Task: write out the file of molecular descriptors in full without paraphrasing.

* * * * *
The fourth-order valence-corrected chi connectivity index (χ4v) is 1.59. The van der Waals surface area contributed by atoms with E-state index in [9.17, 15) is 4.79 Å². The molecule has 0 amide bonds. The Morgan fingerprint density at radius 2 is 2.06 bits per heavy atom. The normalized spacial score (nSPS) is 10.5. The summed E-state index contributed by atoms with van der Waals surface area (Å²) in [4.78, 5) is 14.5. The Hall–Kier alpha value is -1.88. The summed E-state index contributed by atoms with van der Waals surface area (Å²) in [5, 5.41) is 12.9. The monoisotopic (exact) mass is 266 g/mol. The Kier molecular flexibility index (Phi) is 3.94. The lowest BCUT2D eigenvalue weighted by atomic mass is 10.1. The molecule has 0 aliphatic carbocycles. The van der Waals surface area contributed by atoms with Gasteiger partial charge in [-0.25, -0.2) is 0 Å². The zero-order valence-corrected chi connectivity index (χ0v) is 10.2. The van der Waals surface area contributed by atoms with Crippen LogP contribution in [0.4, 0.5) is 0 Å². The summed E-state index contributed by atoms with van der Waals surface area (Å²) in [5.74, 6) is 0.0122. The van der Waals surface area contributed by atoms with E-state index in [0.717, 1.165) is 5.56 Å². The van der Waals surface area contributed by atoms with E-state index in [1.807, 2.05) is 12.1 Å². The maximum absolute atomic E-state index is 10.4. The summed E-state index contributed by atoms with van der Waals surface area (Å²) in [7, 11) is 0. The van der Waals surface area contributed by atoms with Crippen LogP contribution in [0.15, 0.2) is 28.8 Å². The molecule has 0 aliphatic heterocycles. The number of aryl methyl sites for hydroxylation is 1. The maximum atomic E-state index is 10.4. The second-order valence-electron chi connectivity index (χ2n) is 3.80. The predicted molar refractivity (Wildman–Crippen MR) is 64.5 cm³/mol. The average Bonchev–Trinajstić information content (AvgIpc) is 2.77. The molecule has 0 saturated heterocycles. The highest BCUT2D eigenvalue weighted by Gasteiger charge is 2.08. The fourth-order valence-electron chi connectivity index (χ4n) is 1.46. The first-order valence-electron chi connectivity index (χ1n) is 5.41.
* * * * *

The fourth-order valence-corrected chi connectivity index (χ4v) is 1.59. The van der Waals surface area contributed by atoms with E-state index in [9.17, 15) is 4.79 Å². The molecule has 0 amide bonds. The Morgan fingerprint density at radius 2 is 2.06 bits per heavy atom. The normalized spacial score (nSPS) is 10.5. The summed E-state index contributed by atoms with van der Waals surface area (Å²) in [4.78, 5) is 14.5. The Hall–Kier alpha value is -1.88. The summed E-state index contributed by atoms with van der Waals surface area (Å²) in [5, 5.41) is 12.9. The monoisotopic (exact) mass is 266 g/mol. The Kier molecular flexibility index (Phi) is 3.94. The lowest BCUT2D eigenvalue weighted by atomic mass is 10.1. The molecule has 0 aliphatic carbocycles. The van der Waals surface area contributed by atoms with Gasteiger partial charge in [-0.25, -0.2) is 0 Å². The zero-order valence-corrected chi connectivity index (χ0v) is 10.2. The van der Waals surface area contributed by atoms with Crippen LogP contribution in [0.4, 0.5) is 0 Å². The summed E-state index contributed by atoms with van der Waals surface area (Å²) in [5.74, 6) is 0.0122. The van der Waals surface area contributed by atoms with E-state index in [0.717, 1.165) is 5.56 Å². The van der Waals surface area contributed by atoms with E-state index in [1.807, 2.05) is 12.1 Å². The maximum absolute atomic E-state index is 10.4. The summed E-state index contributed by atoms with van der Waals surface area (Å²) in [7, 11) is 0. The van der Waals surface area contributed by atoms with Crippen LogP contribution in [0.15, 0.2) is 28.8 Å². The molecule has 0 aliphatic heterocycles. The number of aryl methyl sites for hydroxylation is 1. The maximum atomic E-state index is 10.4. The second-order valence-electron chi connectivity index (χ2n) is 3.80. The predicted molar refractivity (Wildman–Crippen MR) is 64.5 cm³/mol. The average Bonchev–Trinajstić information content (AvgIpc) is 2.77. The molecule has 0 saturated heterocycles. The highest BCUT2D eigenvalue weighted by Gasteiger charge is 2.08. The fourth-order valence-electron chi connectivity index (χ4n) is 1.46. The first-order valence-electron chi connectivity index (χ1n) is 5.41.